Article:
Jefferson High magnet program helps fill need in maritime workforce, brings more women to field
TAMPA, Fla. - For countless generations, men have steered ships carrying cargo and passengers around the globe.
Guiding a ship is something Jordan Washington never dreamed of when she was a little girl.
"I didn't know that was a thing," Washington laughed. "I wanted to be a baker when I was seven."
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But now, the 17-year-old senior at Tampa's Jefferson High School will attend the United States Merchant Marine Academy – a first for the high school's unique maritime magnet program.
When she graduates from the prestigious Merchant Marine Academy in New York, she'll have a college degree, a Coast Guard license, a chance to travel the world and a potential starting salary of $80,000 or more.
Jordan Washington, a student in Jefferson High's maritime magnet program, is planning to attend Merchant Maritime Academy when she graduates.
Washington is on the leading edge of a new wave of students who will come out of college desperately needed in Tampa and other port cities – where the maritime workforce is aging and retiring. The industry is looking for more diversity and offering big incentives to achieve it.
"There's scholarships available at Port Tampa Bay through the Propeller Club and a bunch of people who just want to see you succeed in your field," said Washington.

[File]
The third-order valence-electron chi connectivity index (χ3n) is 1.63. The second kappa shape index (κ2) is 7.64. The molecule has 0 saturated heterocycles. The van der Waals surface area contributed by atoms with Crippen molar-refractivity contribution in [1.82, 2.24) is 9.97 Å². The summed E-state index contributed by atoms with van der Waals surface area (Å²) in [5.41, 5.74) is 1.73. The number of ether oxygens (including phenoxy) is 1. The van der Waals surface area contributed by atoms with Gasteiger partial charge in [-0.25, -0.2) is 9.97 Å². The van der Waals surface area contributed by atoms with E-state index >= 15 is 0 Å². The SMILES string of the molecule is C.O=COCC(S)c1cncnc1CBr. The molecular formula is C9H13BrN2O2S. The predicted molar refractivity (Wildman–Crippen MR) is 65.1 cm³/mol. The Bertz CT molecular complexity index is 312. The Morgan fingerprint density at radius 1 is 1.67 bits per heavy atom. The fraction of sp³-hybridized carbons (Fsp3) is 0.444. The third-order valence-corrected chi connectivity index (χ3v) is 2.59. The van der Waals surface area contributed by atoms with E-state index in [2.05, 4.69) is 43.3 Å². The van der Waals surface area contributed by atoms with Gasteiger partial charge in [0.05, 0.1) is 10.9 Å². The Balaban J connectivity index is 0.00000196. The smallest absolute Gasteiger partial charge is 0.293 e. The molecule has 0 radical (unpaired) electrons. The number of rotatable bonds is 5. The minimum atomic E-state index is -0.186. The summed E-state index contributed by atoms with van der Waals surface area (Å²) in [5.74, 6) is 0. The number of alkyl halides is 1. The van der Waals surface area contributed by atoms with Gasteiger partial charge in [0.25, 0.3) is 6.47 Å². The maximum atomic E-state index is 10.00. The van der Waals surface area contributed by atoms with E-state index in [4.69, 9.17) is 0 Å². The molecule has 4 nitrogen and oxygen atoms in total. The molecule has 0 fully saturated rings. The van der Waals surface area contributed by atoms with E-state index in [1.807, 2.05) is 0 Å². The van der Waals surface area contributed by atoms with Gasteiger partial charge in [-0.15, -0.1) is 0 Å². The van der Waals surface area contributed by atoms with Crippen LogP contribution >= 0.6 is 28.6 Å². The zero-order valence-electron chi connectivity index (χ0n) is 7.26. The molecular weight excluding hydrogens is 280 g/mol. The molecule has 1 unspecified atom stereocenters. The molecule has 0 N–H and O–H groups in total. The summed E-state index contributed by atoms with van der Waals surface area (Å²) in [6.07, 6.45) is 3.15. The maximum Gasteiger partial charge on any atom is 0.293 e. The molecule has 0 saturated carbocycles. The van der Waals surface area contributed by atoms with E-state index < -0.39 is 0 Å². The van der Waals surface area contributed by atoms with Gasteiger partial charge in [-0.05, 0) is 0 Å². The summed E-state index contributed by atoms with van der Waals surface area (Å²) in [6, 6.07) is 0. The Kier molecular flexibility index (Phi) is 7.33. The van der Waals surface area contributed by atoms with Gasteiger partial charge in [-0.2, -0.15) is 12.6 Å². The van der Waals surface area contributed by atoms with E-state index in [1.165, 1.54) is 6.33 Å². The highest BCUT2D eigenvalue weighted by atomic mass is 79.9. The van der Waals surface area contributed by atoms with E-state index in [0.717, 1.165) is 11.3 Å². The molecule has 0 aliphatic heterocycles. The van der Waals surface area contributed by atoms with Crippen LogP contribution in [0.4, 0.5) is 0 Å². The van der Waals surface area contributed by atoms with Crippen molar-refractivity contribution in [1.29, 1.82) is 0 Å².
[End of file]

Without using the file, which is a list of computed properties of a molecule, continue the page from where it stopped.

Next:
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Jefferson High's maritime magnet program graduated its first class in 2017. That's when we first met Ashley Hallaian.
"I want to get a bachelor of science and become a Coast Guard-certified third mate," she told FOX 13.
Six years later, she has just what she wanted. She's now a third mate on an offshore vessel after graduating from a maritime academy with significant scholarship help from companies at Port Tampa Bay.
Ashley Hallaian was a part of the maritime magnet program's first graduating class in 2017. She's now a third mate on an offshore vessel.
She works 14 days on, followed by 14 days off and makes a good salary. She's one of a handful of women steering their way through a still changing industry.
"I feel, for the most part, I have been welcomed and grateful and blessed," said the 24-year-old who lives in Trinity. "I realize some people may not have had the same experience, but I feel the world is changing and becoming more wide every day."
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Like a large vessel, the maritime industry won't turn on a dime.
"I think there's always some anxiety when it comes to entering a male dominated field," said Washington. "There's always going to be some level of danger or being left out, but its more about how you handle it."
Washington is scheduled to begin her studies at the US Merchant Marine Academy in July. Hallaian will soon be back on the bridge of her supply ship, and she said her non-traditional career path has worked out.
"It has," she smiles. "I love my job."